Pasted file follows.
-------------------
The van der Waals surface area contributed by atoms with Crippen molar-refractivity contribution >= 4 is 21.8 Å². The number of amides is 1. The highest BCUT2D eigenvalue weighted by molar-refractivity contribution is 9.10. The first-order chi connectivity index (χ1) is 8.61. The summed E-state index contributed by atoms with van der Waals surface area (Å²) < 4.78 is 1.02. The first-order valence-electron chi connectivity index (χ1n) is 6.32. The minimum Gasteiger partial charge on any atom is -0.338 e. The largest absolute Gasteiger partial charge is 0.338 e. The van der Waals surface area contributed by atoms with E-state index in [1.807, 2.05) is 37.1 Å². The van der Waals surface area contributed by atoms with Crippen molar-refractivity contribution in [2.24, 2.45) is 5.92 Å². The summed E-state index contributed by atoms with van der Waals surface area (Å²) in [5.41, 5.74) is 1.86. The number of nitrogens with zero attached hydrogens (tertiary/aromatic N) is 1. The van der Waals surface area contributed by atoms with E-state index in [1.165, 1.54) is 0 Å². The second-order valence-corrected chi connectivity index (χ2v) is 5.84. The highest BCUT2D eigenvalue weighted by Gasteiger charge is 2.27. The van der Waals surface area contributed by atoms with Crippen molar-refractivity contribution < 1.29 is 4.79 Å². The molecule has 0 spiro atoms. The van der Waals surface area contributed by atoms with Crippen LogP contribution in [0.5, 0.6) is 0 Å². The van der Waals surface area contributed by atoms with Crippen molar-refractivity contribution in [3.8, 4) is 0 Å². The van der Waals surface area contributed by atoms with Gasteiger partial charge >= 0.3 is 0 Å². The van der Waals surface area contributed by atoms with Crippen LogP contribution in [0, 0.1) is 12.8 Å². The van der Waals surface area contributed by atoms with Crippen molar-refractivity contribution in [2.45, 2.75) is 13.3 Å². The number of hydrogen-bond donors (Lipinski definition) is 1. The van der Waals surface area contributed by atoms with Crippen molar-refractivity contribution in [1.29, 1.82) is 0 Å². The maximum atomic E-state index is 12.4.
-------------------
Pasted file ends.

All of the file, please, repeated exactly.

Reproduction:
The van der Waals surface area contributed by atoms with Crippen molar-refractivity contribution >= 4 is 21.8 Å². The number of amides is 1. The highest BCUT2D eigenvalue weighted by molar-refractivity contribution is 9.10. The first-order chi connectivity index (χ1) is 8.61. The summed E-state index contributed by atoms with van der Waals surface area (Å²) < 4.78 is 1.02. The first-order valence-electron chi connectivity index (χ1n) is 6.32. The minimum Gasteiger partial charge on any atom is -0.338 e. The largest absolute Gasteiger partial charge is 0.338 e. The van der Waals surface area contributed by atoms with E-state index in [1.807, 2.05) is 37.1 Å². The van der Waals surface area contributed by atoms with Crippen molar-refractivity contribution in [2.24, 2.45) is 5.92 Å². The summed E-state index contributed by atoms with van der Waals surface area (Å²) in [5.41, 5.74) is 1.86. The number of nitrogens with zero attached hydrogens (tertiary/aromatic N) is 1. The van der Waals surface area contributed by atoms with E-state index in [1.165, 1.54) is 0 Å². The second-order valence-corrected chi connectivity index (χ2v) is 5.84. The highest BCUT2D eigenvalue weighted by Gasteiger charge is 2.27. The van der Waals surface area contributed by atoms with Crippen molar-refractivity contribution < 1.29 is 4.79 Å². The molecule has 0 spiro atoms. The van der Waals surface area contributed by atoms with Crippen LogP contribution in [0.5, 0.6) is 0 Å². The van der Waals surface area contributed by atoms with Crippen molar-refractivity contribution in [3.8, 4) is 0 Å². The van der Waals surface area contributed by atoms with Gasteiger partial charge >= 0.3 is 0 Å². The van der Waals surface area contributed by atoms with Crippen LogP contribution in [0, 0.1) is 12.8 Å². The van der Waals surface area contributed by atoms with Crippen molar-refractivity contribution in [2.45, 2.75) is 13.3 Å². The number of hydrogen-bond donors (Lipinski definition) is 1. The van der Waals surface area contributed by atoms with Crippen molar-refractivity contribution in [1.29, 1.82) is 0 Å². The maximum atomic E-state index is 12.4.